As a producer, your sound changes with each record. Is there an idea you have going into the making of an album, or do you just make tons of beats and circle in all of the ones that fit a certain vibe? In other words, do you make beats to make beats, or do you only make beats to put on albums?
Lushlife: I don’t know about you man, but that time for me, of staying up until dawn every night making beats has all but passed. That was the world of my early 20s, and while I didn’t know it then, it was part of the autodidactic process of becoming a record producer. Just by virtue of the fact that Lushlife albums have the kind of scope that we discussed earlier, the create-then-curate process doesn’t work for me. Instead, I articulate exactly what I want to achieve with any given album on paper and from jump (before production or writing ever begins). Each song is an execution of one of those early ideations, and while there are hella-twists-and-turns along the way, I’m always anchored to an overall vision.
With the upcoming record, Ritualize, a huge part of keeping that process fresh was inviting a third-party production team into the fold for the very first time. Lushlife fans already knew two-fold what it sounded like for me to write and produce an LP, and this time around I wanted to expand on that. This time, I envisioned my rhymes floating atop four-on-the-floor Giorgio Moroder, L.A. night music-type filmic shit, and the homies, CSLSX were just the team to make that vision a reality. One of the ancillary benefits of having a brilliant team of three other multi-instrumentalists and producers on-board for Ritualize, is that I suddenly had so much more bandwidth as an em-cee to explore my personal issues, exorcise demons, and generally be more self-reflective. I hope that’s instantly palpable to listeners. I’m wearing it on my sleeve this time around.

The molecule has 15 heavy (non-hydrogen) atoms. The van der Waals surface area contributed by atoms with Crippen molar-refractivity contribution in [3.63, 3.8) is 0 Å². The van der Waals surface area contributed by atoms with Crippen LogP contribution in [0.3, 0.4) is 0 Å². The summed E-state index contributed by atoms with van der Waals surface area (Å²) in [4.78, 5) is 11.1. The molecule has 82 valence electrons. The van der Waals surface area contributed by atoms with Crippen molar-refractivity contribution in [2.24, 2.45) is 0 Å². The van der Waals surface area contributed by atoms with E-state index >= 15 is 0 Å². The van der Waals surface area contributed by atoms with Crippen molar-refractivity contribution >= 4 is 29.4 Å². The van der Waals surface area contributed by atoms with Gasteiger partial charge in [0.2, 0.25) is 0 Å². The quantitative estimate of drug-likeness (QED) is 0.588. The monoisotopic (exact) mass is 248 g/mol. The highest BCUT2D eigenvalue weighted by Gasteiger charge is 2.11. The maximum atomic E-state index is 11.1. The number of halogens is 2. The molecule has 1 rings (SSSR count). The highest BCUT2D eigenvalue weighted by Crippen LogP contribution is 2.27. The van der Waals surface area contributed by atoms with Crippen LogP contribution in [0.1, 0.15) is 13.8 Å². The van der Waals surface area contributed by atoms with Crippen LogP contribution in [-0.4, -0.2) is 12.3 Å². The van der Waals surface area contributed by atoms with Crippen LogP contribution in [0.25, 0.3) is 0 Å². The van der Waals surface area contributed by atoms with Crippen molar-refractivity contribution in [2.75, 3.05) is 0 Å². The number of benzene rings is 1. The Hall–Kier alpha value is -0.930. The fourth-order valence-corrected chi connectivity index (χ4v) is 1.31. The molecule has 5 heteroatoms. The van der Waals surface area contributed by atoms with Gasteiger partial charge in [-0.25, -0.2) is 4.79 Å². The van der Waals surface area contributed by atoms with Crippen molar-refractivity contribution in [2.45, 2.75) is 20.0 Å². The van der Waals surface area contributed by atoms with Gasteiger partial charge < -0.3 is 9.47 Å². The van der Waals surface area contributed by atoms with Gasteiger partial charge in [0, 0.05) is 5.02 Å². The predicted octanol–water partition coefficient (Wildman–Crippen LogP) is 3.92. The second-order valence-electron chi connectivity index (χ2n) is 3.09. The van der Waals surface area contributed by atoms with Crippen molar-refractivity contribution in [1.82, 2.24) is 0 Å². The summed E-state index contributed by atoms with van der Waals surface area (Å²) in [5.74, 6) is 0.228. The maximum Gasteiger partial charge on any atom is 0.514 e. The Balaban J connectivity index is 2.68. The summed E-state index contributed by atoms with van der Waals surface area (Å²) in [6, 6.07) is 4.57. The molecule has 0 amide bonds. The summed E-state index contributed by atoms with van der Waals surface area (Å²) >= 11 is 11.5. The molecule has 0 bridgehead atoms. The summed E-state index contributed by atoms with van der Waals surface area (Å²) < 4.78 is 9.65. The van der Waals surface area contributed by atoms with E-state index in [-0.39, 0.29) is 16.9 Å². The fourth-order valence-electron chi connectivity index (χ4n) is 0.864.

Whose a producer that you kinda jack a little bit that no one e picks up on? It’s ok to tell me. I’ve been really biting Marley Marl heavily the last couple of years.
Lushlife: It’s funny you say Marley Marl, because when I was younger I would ascribe a huge amount of dap to Marley for tracks that I loved. For a minute there, in the early ’90s, every twelve-inch I held dear would have a Marley Marl’s “House of Hitz” production credit. Little did I know at the time, but my favorite records, like Lords of the Underground’s classic b-boy homage, “Chief Rocka” and the criminally-underrated single, “How Nice I Am” by World Renown, were actually produced by K-Def who was the in-house producer for Marley’s “House of Hitz” banner in those days.
Production-wise, those mid-’90s K-Def tracks are literally the sound of hip-hop to me. The seminal instrumentals for Da Youngstaz, Real Live, and practically every Lords of the Underground single define an important musical period of my life.
While, songs like “Anthem,” from my 2012 LP, Plateau Vision, pay direct homage to Kev’s shit, I like to think that almost all of my work carries a thread from the more hard-to-define “feeling” that those records are dripping with.
I’ve seen you around the Italian Market when I was living there getting brunch or walking to your car and I never said hi because I was always with a family member – it would be weird to dap up a fellow artist when my godmother just wants her waffles at Hawthorne’s. Do you enjoy being “on” and “off” as an artist? Some people want to be recognized all the time everywhere and some people want to be totally unknown.
Lushlife: Yeah, I’ve seen you around too, but I’m not one to really say anything. I used to see Questlove playing pinball at North Bowl and shit when I was like a decade younger, but you kind of just want to live and let live. I’ll be a 100 though, I don’t mind being recognized. I’d say someone stops me to say hello maybe two or three times a month, and it certainly feels good to hear people praise your work in a form that’s more tangible than a YouTube comment or whatever. Still, I like that I’m able to roll out of bed and roll up to the hoagie spot with my hair a mess and not really give a fuck.